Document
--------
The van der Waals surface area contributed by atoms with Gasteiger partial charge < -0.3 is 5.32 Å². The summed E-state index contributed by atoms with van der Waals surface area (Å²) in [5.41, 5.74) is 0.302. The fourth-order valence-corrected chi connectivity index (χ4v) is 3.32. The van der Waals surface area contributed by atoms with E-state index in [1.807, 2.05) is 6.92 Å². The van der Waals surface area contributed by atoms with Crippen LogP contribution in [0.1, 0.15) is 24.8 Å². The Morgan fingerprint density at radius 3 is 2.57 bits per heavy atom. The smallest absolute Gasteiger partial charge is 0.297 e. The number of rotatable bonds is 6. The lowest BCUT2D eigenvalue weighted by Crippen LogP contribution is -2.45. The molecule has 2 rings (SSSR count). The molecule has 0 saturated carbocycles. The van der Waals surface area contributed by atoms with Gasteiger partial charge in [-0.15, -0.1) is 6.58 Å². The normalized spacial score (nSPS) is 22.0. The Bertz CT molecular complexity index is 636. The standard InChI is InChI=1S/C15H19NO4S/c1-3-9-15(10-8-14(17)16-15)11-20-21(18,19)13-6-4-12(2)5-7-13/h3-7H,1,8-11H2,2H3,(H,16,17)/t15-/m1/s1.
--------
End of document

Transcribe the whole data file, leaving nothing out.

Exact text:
The van der Waals surface area contributed by atoms with Gasteiger partial charge < -0.3 is 5.32 Å². The summed E-state index contributed by atoms with van der Waals surface area (Å²) in [5.41, 5.74) is 0.302. The fourth-order valence-corrected chi connectivity index (χ4v) is 3.32. The van der Waals surface area contributed by atoms with E-state index in [1.807, 2.05) is 6.92 Å². The van der Waals surface area contributed by atoms with Crippen LogP contribution in [0.1, 0.15) is 24.8 Å². The Morgan fingerprint density at radius 3 is 2.57 bits per heavy atom. The smallest absolute Gasteiger partial charge is 0.297 e. The number of rotatable bonds is 6. The lowest BCUT2D eigenvalue weighted by Crippen LogP contribution is -2.45. The molecule has 2 rings (SSSR count). The molecule has 0 saturated carbocycles. The van der Waals surface area contributed by atoms with Gasteiger partial charge in [-0.15, -0.1) is 6.58 Å². The normalized spacial score (nSPS) is 22.0. The Bertz CT molecular complexity index is 636. The standard InChI is InChI=1S/C15H19NO4S/c1-3-9-15(10-8-14(17)16-15)11-20-21(18,19)13-6-4-12(2)5-7-13/h3-7H,1,8-11H2,2H3,(H,16,17)/t15-/m1/s1.